(WXIN) — Doctors in the US have seen an increase in children of a respiratory virus that can cause polio-like muscle weakness.
In most cases, enterovirus D68 (EV-D68) causes respiratory disease with mild symptoms. However, it can lead to a condition called acute flaccid myelitis (AFM), which can cause inflammation of the spinal cord. Those who suffer from AFM may have difficulty moving their arms, while others experience muscle weakness. In severe cases, this can lead to respiratory failure or life-threatening neurological complications.
According to a warning issued last week by the Centers for Disease Control and Prevention, pediatric hospitalizations are increasing among patients with severe respiratory disease who tested positive for rhinovirus (RV) and/or enterovirus (EV). Some patients have also tested positive for EV-D68 – and hospital sites report a higher percentage of EV-D68 patients compared to previous years.
This isn’t the first time the EV-D68 has caused problems. In 2014, an outbreak of enterovirus D68 was reported in multiple states. Nearly 1,400 people were involved in the outbreak, although an undercount is highly likely because many with mild symptoms were not tested.
Increased activity was also reported in 2016 and 2018, with lower circulation in 2020 likely due to COVID-19 mitigation measures.
Between July 2022 and August 2022, the number of EV-D68 cases detected was greater than the period of the three previous years (2019, 2020 and 2021). While the CDC has not seen increased AFM reports, an increase in AFM cases generally follows an increase in EV-D68 cases, the bureau said.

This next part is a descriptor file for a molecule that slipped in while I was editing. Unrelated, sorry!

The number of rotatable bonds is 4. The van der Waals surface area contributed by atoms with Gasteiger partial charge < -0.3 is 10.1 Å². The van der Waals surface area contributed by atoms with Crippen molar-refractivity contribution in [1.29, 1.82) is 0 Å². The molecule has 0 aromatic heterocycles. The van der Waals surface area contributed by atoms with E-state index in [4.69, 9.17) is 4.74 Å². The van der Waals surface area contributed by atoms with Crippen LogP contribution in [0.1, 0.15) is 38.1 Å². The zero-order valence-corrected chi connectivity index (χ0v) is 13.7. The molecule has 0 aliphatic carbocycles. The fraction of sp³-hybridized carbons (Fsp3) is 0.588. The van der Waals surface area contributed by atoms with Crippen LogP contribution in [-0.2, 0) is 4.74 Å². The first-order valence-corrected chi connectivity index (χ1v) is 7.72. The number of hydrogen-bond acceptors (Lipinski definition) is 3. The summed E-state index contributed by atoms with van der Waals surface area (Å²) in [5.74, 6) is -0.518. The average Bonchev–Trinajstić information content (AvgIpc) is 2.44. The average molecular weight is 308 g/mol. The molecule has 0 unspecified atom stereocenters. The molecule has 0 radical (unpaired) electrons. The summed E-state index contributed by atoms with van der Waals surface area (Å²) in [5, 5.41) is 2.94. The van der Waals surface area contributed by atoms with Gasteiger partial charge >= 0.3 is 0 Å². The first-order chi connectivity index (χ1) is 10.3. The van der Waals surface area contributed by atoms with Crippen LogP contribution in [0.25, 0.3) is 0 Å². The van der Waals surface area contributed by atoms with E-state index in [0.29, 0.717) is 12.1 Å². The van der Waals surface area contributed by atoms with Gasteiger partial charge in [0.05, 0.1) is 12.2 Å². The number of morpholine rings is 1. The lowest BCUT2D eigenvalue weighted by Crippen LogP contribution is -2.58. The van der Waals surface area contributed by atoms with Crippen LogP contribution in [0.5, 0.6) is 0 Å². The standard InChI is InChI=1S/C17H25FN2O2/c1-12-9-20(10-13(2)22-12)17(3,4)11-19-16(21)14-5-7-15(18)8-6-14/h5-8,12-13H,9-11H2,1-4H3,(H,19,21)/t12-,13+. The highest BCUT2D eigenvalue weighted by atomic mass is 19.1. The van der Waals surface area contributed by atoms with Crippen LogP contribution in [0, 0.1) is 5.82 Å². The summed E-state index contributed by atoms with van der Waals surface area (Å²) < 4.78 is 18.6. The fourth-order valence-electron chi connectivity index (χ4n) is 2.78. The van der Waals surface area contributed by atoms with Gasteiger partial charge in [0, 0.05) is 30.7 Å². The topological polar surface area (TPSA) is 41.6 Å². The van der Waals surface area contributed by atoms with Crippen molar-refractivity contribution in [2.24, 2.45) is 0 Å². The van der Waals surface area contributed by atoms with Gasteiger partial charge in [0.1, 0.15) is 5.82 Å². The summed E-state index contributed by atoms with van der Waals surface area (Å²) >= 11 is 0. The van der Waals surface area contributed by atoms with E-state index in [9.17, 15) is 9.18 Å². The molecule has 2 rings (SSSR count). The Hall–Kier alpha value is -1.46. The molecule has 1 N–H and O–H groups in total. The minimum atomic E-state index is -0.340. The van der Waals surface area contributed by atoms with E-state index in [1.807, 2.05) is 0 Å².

The CDC warning asks providers to consider EV-D68 as a possible cause of respiratory disease in children and warns of a possible increase in the number of cases in the coming weeks. Common symptoms of EV-D68 include coughing, shortness of breath, and wheezing. Fever is present in about half of the known cases.
“In rare cases, EV-D68 can cause AFM,” the CDC noted in its warning. “This rare but serious neurological disorder primarily affects children and usually presents with sudden weakness of the limbs.”
According to the CDC, signs of AFM include:
- arm or leg weakness
- pain in the neck, back, arms or legs
- difficulty swallowing or slurred speech
- difficulty moving the eyes or drooping eyelids
- facial droop or weakness
The agency noted that there are no available vaccines or specific treatments.
Babies, children and teenagers are most likely to get infected. Those who suffer from asthma may be at greater risk for severe cases of EV-D68.
The CDC urges the public to follow typical prevention measures:
- Wash your hands often with soap and water for 20 seconds
- Do not touch your eyes, nose and mouth with unwashed hands
- Avoid close contact such as kissing, hugging and sharing cups or eating utensils with people who are sick and when you are sick
- Cover your coughing and sneezing with a tissue or your upper sleeve, not with your hands
- Clean and disinfect frequently touched surfaces, such as toys and doorknobs, especially if someone is sick
- Stay home if you are sick
- Consider wearing a mask around other people if you have respiratory symptoms
- Contact a healthcare provider immediately if you or your child have difficulty breathing or have sudden weakness of the limbs
- Make sure you or your child is following a current asthma action plan if you or your child has asthma
- Stay up to date on all recommended vaccines
#CDC #warns #increase #childhood #respiratory #disease #lead #poliolike #muscle #weakness